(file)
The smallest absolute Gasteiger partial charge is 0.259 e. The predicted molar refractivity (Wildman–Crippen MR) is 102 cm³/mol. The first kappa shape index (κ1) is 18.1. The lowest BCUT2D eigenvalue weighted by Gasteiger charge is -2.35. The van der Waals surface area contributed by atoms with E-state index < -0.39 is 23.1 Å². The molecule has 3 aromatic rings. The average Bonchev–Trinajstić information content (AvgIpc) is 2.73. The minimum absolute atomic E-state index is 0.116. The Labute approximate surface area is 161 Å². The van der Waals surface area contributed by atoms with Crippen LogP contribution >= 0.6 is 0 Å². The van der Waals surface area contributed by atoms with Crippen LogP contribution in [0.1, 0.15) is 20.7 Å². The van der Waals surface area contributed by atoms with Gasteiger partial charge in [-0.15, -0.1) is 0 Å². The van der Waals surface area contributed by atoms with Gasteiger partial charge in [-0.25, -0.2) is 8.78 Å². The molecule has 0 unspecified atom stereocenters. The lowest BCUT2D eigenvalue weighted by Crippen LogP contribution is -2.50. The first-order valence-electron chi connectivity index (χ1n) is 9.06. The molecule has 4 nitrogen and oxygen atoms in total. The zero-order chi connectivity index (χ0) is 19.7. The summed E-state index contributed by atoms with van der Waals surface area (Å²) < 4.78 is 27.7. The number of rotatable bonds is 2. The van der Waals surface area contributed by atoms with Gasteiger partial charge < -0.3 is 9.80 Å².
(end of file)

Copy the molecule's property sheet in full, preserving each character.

The smallest absolute Gasteiger partial charge is 0.259 e. The predicted molar refractivity (Wildman–Crippen MR) is 102 cm³/mol. The first kappa shape index (κ1) is 18.1. The lowest BCUT2D eigenvalue weighted by Gasteiger charge is -2.35. The van der Waals surface area contributed by atoms with E-state index < -0.39 is 23.1 Å². The molecule has 3 aromatic rings. The average Bonchev–Trinajstić information content (AvgIpc) is 2.73. The minimum absolute atomic E-state index is 0.116. The Labute approximate surface area is 161 Å². The van der Waals surface area contributed by atoms with Crippen LogP contribution >= 0.6 is 0 Å². The van der Waals surface area contributed by atoms with Crippen LogP contribution in [0.1, 0.15) is 20.7 Å². The van der Waals surface area contributed by atoms with Gasteiger partial charge in [-0.15, -0.1) is 0 Å². The van der Waals surface area contributed by atoms with Gasteiger partial charge in [-0.25, -0.2) is 8.78 Å². The molecule has 0 unspecified atom stereocenters. The lowest BCUT2D eigenvalue weighted by Crippen LogP contribution is -2.50. The first-order valence-electron chi connectivity index (χ1n) is 9.06. The molecule has 4 nitrogen and oxygen atoms in total. The zero-order chi connectivity index (χ0) is 19.7. The summed E-state index contributed by atoms with van der Waals surface area (Å²) < 4.78 is 27.7. The number of rotatable bonds is 2. The van der Waals surface area contributed by atoms with Gasteiger partial charge < -0.3 is 9.80 Å².